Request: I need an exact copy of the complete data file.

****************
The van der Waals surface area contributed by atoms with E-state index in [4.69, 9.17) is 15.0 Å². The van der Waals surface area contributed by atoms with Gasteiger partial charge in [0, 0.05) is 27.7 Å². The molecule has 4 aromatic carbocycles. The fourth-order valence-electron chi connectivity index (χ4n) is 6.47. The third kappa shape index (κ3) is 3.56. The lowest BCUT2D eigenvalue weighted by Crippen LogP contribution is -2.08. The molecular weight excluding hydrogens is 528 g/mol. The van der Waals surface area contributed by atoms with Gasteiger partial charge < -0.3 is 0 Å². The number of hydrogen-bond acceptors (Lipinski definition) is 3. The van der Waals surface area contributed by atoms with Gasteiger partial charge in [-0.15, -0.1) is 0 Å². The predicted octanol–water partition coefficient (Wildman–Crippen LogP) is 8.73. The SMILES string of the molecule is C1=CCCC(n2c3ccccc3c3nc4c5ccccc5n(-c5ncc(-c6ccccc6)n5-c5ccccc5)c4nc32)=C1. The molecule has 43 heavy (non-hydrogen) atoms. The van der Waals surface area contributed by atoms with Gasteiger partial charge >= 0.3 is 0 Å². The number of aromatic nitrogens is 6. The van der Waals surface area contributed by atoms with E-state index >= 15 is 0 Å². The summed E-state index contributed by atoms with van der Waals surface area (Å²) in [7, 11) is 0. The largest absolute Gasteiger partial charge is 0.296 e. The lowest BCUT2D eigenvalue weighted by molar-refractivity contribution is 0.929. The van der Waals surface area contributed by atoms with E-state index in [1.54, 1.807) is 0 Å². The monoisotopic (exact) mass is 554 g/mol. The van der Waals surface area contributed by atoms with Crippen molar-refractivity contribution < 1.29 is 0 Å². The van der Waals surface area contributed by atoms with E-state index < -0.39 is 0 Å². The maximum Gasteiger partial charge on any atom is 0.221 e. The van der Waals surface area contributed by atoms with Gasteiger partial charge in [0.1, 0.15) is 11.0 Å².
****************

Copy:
The van der Waals surface area contributed by atoms with E-state index in [4.69, 9.17) is 15.0 Å². The van der Waals surface area contributed by atoms with Gasteiger partial charge in [0, 0.05) is 27.7 Å². The molecule has 4 aromatic carbocycles. The fourth-order valence-electron chi connectivity index (χ4n) is 6.47. The third kappa shape index (κ3) is 3.56. The lowest BCUT2D eigenvalue weighted by Crippen LogP contribution is -2.08. The molecular weight excluding hydrogens is 528 g/mol. The van der Waals surface area contributed by atoms with Gasteiger partial charge < -0.3 is 0 Å². The number of hydrogen-bond acceptors (Lipinski definition) is 3. The van der Waals surface area contributed by atoms with Gasteiger partial charge in [-0.15, -0.1) is 0 Å². The predicted octanol–water partition coefficient (Wildman–Crippen LogP) is 8.73. The SMILES string of the molecule is C1=CCCC(n2c3ccccc3c3nc4c5ccccc5n(-c5ncc(-c6ccccc6)n5-c5ccccc5)c4nc32)=C1. The molecule has 43 heavy (non-hydrogen) atoms. The van der Waals surface area contributed by atoms with Gasteiger partial charge >= 0.3 is 0 Å². The number of aromatic nitrogens is 6. The van der Waals surface area contributed by atoms with E-state index >= 15 is 0 Å². The summed E-state index contributed by atoms with van der Waals surface area (Å²) in [7, 11) is 0. The largest absolute Gasteiger partial charge is 0.296 e. The lowest BCUT2D eigenvalue weighted by molar-refractivity contribution is 0.929. The van der Waals surface area contributed by atoms with E-state index in [1.54, 1.807) is 0 Å². The monoisotopic (exact) mass is 554 g/mol. The van der Waals surface area contributed by atoms with Crippen molar-refractivity contribution < 1.29 is 0 Å². The van der Waals surface area contributed by atoms with E-state index < -0.39 is 0 Å². The maximum Gasteiger partial charge on any atom is 0.221 e. The van der Waals surface area contributed by atoms with Gasteiger partial charge in [0.1, 0.15) is 11.0 Å².